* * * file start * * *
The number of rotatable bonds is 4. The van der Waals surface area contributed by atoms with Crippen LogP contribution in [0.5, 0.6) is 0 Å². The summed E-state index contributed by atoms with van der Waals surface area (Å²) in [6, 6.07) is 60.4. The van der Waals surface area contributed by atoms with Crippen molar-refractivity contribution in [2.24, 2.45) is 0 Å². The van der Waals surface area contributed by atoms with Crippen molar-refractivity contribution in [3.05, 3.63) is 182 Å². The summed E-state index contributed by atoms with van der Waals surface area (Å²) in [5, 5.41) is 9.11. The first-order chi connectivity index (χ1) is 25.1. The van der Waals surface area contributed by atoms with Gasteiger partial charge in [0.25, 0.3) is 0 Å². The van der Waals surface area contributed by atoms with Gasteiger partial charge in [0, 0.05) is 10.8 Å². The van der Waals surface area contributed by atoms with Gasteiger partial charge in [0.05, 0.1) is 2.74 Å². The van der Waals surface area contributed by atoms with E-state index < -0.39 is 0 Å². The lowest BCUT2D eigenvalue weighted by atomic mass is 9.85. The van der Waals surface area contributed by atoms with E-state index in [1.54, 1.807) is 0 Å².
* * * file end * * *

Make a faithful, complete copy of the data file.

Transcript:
The number of rotatable bonds is 4. The van der Waals surface area contributed by atoms with Crippen LogP contribution in [0.5, 0.6) is 0 Å². The summed E-state index contributed by atoms with van der Waals surface area (Å²) in [6, 6.07) is 60.4. The van der Waals surface area contributed by atoms with Crippen molar-refractivity contribution in [2.24, 2.45) is 0 Å². The van der Waals surface area contributed by atoms with Crippen molar-refractivity contribution in [3.05, 3.63) is 182 Å². The summed E-state index contributed by atoms with van der Waals surface area (Å²) in [5, 5.41) is 9.11. The first-order chi connectivity index (χ1) is 25.1. The van der Waals surface area contributed by atoms with Gasteiger partial charge in [0.25, 0.3) is 0 Å². The van der Waals surface area contributed by atoms with Gasteiger partial charge in [0, 0.05) is 10.8 Å². The van der Waals surface area contributed by atoms with Gasteiger partial charge in [0.05, 0.1) is 2.74 Å². The van der Waals surface area contributed by atoms with E-state index < -0.39 is 0 Å². The lowest BCUT2D eigenvalue weighted by atomic mass is 9.85. The van der Waals surface area contributed by atoms with E-state index in [1.54, 1.807) is 0 Å².